Pakistani girl band Garam Anday on their irreverent critique of patriarchy, through music
Pakistani filmmaker Anam Abbas and doctor Areeb Kishwar Usmani describe the sound of their band Garam Anday as 'angry girl music'. Although only one ‘single’ old, Garam Anday is already getting rave reviews for capturing the angst of navigating the drudge of the patriarchy in Pakistan. The Express Tribune even included their single ‘Maa Behn Ka Danda’ in its list of Top 20 Pakistani Songs of 2018.
The accompanying music video is the antidote to an awfully long day of being ogled at, dismissed, pushed, and belittled in this exhausting man’s world. And then there are the visuals of these women—rocking darkly painted lips, piercings and colourful kurtas, shirts and burqas—beating up lecherous men, smashing screens showing sexist politicians, and wreaking havoc in the streets of Karachi and Islamabad.
The band comprises of Abbas and Kishwar Usmani, but filming and imagining the first song was a collective process. The lyrics are credited to the Garam Anday gang, the bass to Basim Usmani, and drums to Ibrahim Akram. Abbas mentions that she had the help of her friends Tazeen Bari, Zoha Hussain and Soha Tanwir Khan to film the video. Musician Haniya Aslam also came on as the producer for the music video. “We wanted to create a space where women can get together and make songs for women. In the future, we’re hoping to keep the entire process, from songwriting to producing, women-only,” says Kishwar Usmani.
Abbas says filming the video itself took over a year because of everyone’s conflicting schedules. Kishwar Usmani was in medical school, Aslam was busy with Coke Studio, and Abbas was working. They filmed without any capital, shooting a scene or two whenever people were available.
When asked about the origin of the band's name, Abbas claimed that their choice was simply funny, and not necessarily intentional. It was born, however, from realising the ridiculous way in which women’s bodies are talked about. “ I remember coming to Anam’s apartment from my obs/gynecology rotation and I was explaining and laughing about how ovaries were referred to as andey-daanis, how the vagina is referred to as bachey-daani, and how a man’s penis is called his mardaangi. We were having laughs about it. I feel like we came up with 'garam andey' shortly after that,” says Kishwar Usmani.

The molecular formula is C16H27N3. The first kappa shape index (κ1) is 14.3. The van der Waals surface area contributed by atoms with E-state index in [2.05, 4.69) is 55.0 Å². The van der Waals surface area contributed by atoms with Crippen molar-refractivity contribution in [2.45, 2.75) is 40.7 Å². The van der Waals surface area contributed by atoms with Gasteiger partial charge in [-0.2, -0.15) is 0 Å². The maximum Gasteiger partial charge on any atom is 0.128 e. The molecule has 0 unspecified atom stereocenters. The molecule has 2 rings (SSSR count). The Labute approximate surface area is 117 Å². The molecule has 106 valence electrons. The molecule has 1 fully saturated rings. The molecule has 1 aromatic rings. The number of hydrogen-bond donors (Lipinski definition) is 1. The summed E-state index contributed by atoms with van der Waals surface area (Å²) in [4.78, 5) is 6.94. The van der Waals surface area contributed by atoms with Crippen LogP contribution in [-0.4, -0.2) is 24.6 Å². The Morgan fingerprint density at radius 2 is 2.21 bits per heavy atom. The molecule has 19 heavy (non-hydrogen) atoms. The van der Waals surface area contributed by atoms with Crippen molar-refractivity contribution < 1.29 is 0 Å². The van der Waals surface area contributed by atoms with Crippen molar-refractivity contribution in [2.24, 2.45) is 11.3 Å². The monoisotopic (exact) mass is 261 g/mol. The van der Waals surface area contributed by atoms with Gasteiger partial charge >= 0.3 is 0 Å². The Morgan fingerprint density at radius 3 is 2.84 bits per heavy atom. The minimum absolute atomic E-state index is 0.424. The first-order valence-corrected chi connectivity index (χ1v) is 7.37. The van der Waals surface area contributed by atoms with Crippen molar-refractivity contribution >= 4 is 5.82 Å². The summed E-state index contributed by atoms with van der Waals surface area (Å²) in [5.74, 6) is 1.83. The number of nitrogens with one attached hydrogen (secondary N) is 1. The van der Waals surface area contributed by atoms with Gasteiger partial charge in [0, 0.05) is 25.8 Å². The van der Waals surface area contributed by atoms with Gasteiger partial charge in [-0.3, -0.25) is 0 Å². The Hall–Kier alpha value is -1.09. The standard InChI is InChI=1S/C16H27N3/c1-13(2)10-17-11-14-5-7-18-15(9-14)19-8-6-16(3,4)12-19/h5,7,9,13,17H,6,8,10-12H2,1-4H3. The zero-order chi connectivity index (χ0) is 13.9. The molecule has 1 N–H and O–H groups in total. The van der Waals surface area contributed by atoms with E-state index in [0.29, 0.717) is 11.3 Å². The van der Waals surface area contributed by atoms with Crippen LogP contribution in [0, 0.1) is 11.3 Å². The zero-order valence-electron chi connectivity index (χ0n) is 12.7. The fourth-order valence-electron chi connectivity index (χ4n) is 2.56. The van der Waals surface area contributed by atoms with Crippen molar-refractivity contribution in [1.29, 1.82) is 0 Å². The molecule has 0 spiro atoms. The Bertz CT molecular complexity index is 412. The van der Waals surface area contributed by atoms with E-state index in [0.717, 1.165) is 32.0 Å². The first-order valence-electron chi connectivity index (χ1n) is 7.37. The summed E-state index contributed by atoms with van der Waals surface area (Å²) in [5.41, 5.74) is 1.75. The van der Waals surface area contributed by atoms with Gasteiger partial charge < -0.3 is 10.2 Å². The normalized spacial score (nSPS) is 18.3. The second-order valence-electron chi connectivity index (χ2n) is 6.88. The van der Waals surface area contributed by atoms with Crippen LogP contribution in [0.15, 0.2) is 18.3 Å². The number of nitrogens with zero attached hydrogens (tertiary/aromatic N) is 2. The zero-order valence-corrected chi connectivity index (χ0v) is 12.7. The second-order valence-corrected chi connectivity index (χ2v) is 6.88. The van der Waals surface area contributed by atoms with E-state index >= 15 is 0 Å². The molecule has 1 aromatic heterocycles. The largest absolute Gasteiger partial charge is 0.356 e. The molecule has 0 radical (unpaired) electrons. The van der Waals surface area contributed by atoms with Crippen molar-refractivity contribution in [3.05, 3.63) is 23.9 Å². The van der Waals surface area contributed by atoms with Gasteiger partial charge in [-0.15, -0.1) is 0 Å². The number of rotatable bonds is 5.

The aesthetic of the band, in their artwork and music video, stresses the importance they place on humour in their work. For example, one of the women in the video—reading Atwood’s A Handmaid’s Tale—plucks out an ogling stranger’s eyes and later rolls them across a chessboard. Their artwork is similarly tongue-in-cheek, with a pair of eggs on their EP cover, and posters featuring grinning skulls and the world imagined as an exploding bomb.
The band doesn’t spare themselves from being ridiculed either. In the closing shot of the music video, for example, one of the women puts on sunglasses over her eye mask, playing at the idea of trying ‘too hard’ to be cool. The idea is to not take any of it too seriously, but indulge in the absurdity of the hyperbolic fantasies nonetheless. “It was an exchange of energies, and we all love each other, so it’s always a party,” says Abbas, encapsulating the tone of the video perfectly.
Garam Anday isn’t entirely a party without a purpose. The video, and the process of filming it, was a concerted effort at reclaiming public spaces for women. “We drew huge crowds of jeering onlookers while we were filming, and that initially made me nervous, but a friend told me that I should consider this as a dialogue that we’re all engaging in,” says Kishwar Usmani. Watching a group of women brandishing sticks in the streets, and spray painting ‘Aurat March 2018’ on a wall is indeed a powerful experience. It is also, in consciously creating spaces for women, and openly rebelling against gender roles, reminiscent of the revolutionary, albeit predominantly white, Riot Grrrl movement in the US west coast.
Like Bikini Kill, one of the prominent faces of Riot Grrrl, Garam Anday is nonchalant about backlash. According to Abbas, since the video has been spread mostly through word of mouth and the English language press, negative comments have been minimal. “I'm waiting for some patriarch to hate-tweet it, and then maybe we will get some real hate,” she says.
The band is working on their next single, a ballad about 'rishta aunties' called 'Millenial Bahu', and an EP. Sadly, the single won’t be out before spring next year. In the meantime, you can listen to their ridiculously catchy song on loop, and belt out the line 'haramion ke badshah, lafangon ke sardar’ (king of fu**bois, lord of deadbeats) every time the patriarchy brings you down. As Abbas says, it’s always a good time to be angsty as a person fighting against hegemonic norms.
Updated Date: Dec 13, 2018 12:02:31 IST